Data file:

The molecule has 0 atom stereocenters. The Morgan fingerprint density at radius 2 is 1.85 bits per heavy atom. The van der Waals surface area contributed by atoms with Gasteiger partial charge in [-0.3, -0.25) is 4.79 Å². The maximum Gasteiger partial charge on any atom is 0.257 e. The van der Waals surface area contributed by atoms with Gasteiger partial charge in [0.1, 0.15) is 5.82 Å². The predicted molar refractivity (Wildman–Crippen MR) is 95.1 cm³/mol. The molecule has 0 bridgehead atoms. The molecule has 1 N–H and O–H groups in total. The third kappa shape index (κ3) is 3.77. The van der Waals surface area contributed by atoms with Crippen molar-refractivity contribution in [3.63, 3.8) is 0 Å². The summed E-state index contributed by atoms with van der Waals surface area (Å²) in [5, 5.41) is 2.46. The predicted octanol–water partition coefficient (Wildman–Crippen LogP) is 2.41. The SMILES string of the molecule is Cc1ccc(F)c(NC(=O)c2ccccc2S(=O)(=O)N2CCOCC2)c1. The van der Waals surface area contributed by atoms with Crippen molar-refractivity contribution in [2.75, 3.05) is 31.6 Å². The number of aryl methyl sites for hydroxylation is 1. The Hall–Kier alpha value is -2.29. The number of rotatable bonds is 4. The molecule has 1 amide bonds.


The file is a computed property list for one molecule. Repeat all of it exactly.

The molecule has 0 atom stereocenters. The Morgan fingerprint density at radius 2 is 1.85 bits per heavy atom. The van der Waals surface area contributed by atoms with Gasteiger partial charge in [-0.3, -0.25) is 4.79 Å². The maximum Gasteiger partial charge on any atom is 0.257 e. The van der Waals surface area contributed by atoms with Gasteiger partial charge in [0.1, 0.15) is 5.82 Å². The predicted molar refractivity (Wildman–Crippen MR) is 95.1 cm³/mol. The molecule has 0 bridgehead atoms. The molecule has 1 N–H and O–H groups in total. The third kappa shape index (κ3) is 3.77. The van der Waals surface area contributed by atoms with Crippen molar-refractivity contribution in [3.63, 3.8) is 0 Å². The summed E-state index contributed by atoms with van der Waals surface area (Å²) in [5, 5.41) is 2.46. The predicted octanol–water partition coefficient (Wildman–Crippen LogP) is 2.41. The SMILES string of the molecule is Cc1ccc(F)c(NC(=O)c2ccccc2S(=O)(=O)N2CCOCC2)c1. The van der Waals surface area contributed by atoms with Crippen molar-refractivity contribution in [2.75, 3.05) is 31.6 Å². The number of aryl methyl sites for hydroxylation is 1. The Hall–Kier alpha value is -2.29. The number of rotatable bonds is 4. The molecule has 1 amide bonds.